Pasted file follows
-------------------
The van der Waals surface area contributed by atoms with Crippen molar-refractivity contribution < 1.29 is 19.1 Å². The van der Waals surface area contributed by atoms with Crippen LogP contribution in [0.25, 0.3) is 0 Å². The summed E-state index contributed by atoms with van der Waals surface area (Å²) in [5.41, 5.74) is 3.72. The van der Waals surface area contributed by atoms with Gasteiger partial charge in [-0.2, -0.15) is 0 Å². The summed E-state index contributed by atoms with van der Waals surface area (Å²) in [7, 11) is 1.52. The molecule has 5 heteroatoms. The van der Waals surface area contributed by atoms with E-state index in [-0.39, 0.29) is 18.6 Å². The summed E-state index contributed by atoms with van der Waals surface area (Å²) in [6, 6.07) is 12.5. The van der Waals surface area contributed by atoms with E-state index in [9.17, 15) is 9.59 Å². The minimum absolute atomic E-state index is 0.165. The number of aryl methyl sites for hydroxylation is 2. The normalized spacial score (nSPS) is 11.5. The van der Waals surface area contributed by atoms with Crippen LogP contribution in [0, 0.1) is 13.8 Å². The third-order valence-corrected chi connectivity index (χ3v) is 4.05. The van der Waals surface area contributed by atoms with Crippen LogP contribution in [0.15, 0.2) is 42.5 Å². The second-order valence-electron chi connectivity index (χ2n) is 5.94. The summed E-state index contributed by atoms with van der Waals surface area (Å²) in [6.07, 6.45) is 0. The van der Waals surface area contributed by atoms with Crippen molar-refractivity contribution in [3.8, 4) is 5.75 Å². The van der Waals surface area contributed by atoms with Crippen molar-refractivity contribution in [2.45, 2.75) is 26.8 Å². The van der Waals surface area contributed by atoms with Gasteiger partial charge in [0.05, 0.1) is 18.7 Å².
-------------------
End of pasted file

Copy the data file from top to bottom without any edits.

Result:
The van der Waals surface area contributed by atoms with Crippen molar-refractivity contribution < 1.29 is 19.1 Å². The van der Waals surface area contributed by atoms with Crippen LogP contribution in [0.25, 0.3) is 0 Å². The summed E-state index contributed by atoms with van der Waals surface area (Å²) in [5.41, 5.74) is 3.72. The van der Waals surface area contributed by atoms with Gasteiger partial charge in [-0.2, -0.15) is 0 Å². The summed E-state index contributed by atoms with van der Waals surface area (Å²) in [7, 11) is 1.52. The molecule has 5 heteroatoms. The van der Waals surface area contributed by atoms with E-state index in [-0.39, 0.29) is 18.6 Å². The summed E-state index contributed by atoms with van der Waals surface area (Å²) in [6, 6.07) is 12.5. The van der Waals surface area contributed by atoms with E-state index in [9.17, 15) is 9.59 Å². The minimum absolute atomic E-state index is 0.165. The number of aryl methyl sites for hydroxylation is 2. The normalized spacial score (nSPS) is 11.5. The van der Waals surface area contributed by atoms with Crippen LogP contribution in [0, 0.1) is 13.8 Å². The third-order valence-corrected chi connectivity index (χ3v) is 4.05. The van der Waals surface area contributed by atoms with Crippen LogP contribution in [0.15, 0.2) is 42.5 Å². The second-order valence-electron chi connectivity index (χ2n) is 5.94. The summed E-state index contributed by atoms with van der Waals surface area (Å²) in [6.07, 6.45) is 0. The van der Waals surface area contributed by atoms with Crippen molar-refractivity contribution in [3.8, 4) is 5.75 Å². The van der Waals surface area contributed by atoms with Crippen molar-refractivity contribution in [2.45, 2.75) is 26.8 Å². The van der Waals surface area contributed by atoms with Gasteiger partial charge in [0.05, 0.1) is 18.7 Å².